A mysterious note sends the children racing to school – Cowichan Valley Citizen


It’s Friday the 13th while I’m writing this so here’s a story befitting the day, even though when you read this it’ll be long over.

It was a tough morning getting my children to school the other day. Neither kid wanted to go and they sure as heck weren’t staying home with me. I had to go to work. It was rainy and miserable outside and I suppose that filtered its way into the moods of the people inside my house. All of us I mean, not just the kids.

We were running late and I was getting to my wit’s end so I decided I was going to grab the coats and backpacks and march them to school myself. If my kids weren’t going to be there on time, their stuff sure would be.

Ever since the mask mandate has been lifted at schools here in B.C., I’ve given my children the choice to wear a mask in class or not, or even to put it on sometimes if they feel like they want to. For my anxious kid, it’s likely a good excuse to hide away sometimes, but whatever they opt for, I’ve left it up to them to do what they’re most comfortable with.

I tell you this to explain why I was stuffing a mask into each of the pockets of my daughter’s rain coat on that miserable day last week.

“Here’s a purple one for this pocket,” I snarled, shoving a mask into the pocket of the too-big, but super cute, pink hand-me-down rain coat.

“Here’s a rainbow striped one for this…. hey wait, what’s that?”

Instead of the typical rock “collection” she usually has in her coat pockets, there was a well folded piece of paper that clearly had spent quite some time in there.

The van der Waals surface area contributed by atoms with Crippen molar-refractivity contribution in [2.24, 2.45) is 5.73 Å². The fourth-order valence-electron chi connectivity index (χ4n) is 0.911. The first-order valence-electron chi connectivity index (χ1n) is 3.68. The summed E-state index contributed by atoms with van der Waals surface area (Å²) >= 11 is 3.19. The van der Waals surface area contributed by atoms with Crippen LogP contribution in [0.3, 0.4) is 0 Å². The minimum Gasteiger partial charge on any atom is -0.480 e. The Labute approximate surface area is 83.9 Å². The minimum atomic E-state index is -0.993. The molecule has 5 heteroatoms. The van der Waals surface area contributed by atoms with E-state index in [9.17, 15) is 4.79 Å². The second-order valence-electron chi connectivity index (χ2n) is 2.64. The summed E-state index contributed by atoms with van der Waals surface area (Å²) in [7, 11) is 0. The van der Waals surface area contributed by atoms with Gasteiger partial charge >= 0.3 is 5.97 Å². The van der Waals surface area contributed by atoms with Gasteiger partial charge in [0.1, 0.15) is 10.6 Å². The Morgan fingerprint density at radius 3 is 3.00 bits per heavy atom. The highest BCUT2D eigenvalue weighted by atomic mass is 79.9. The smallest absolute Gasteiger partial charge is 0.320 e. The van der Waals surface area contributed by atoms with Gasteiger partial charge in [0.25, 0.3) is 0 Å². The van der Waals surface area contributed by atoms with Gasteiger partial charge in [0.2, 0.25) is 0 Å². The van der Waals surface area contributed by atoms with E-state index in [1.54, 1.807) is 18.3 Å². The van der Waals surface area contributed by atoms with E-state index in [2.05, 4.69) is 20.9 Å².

“Let me see,” said my daughter. “I don’t remember that.”

Carefully she unfolded the paper, which featured a purple crayon colouring job on one part of the fold, and flattened it out to reveal a heart shaped cut-out. On the top left side of the heart, which upon closer inspection was carefully outlined in green pencil crayon, was a pair of lips.

In the middle, there is what looks to be a jack-o-lantern, with one set of relatively normal-looking eyes and four mouths.

When a little girl has a paper heart in her pocket you’d think she perhaps has a secret admirer or something.

No the case here.

The message on the heart was: “I’m honting you?”

I’m not sure if the author knows the difference between a question mark and an exclamation mark — they’re likely somewhere between Kindergarten and Grade 2. That aside, it’s clear the message meant to say “I’m haunting you!”

Lord above I’ve never been so thankful that my child was being haunted.

The message, pulled from my cranky child’s pocket at just the right time, turned everyone’s mood around instantly.

The questions began, as the kids yanked on their shoes, all of a sudden in a rush to get to school.

“How’d it get in my pocket?”

“Who put it there?”

“Do you recognize that writing? It’s too good for Kindergarten.”

My daughter’s big brother is in second grade and together they’ve theorized that his classmate, the sister of a boy in my daughter’s Kindergarten class, may have written it and her little brother could have put it in her pocket in their class’s coat room.

Quite the elaborate plan if you ask me. There of course is no proof of this.

It could also just be a ghost. (Also, no proof.)

Whatever it was, the children went from refusing to go to school, to running there so they could solve the mystery.

Believe it or not, this isn’t the first haunting we’ve had in our family. Back in January of 2013, my then fiancé found a peculiar note on his car one morning.

“Hello my name is Cindy. I used to live in this house, I was murdered in 1573…”

It went on to be quite graphic but warned that “NO ONE in that house deserves to live…”

Don’t fret. Three years has long passed and we’re still OK. Plus, we moved. I assume Cindy stayed with the old house.

Anyway, despite showing their teachers and some of their friends the note, the identity of the Pocket Heart Haunter still remains a mystery.

But ghost friend, if you’re out there, please keep the notes coming. At least until the end of the school year.

ColumnistComedy and Humour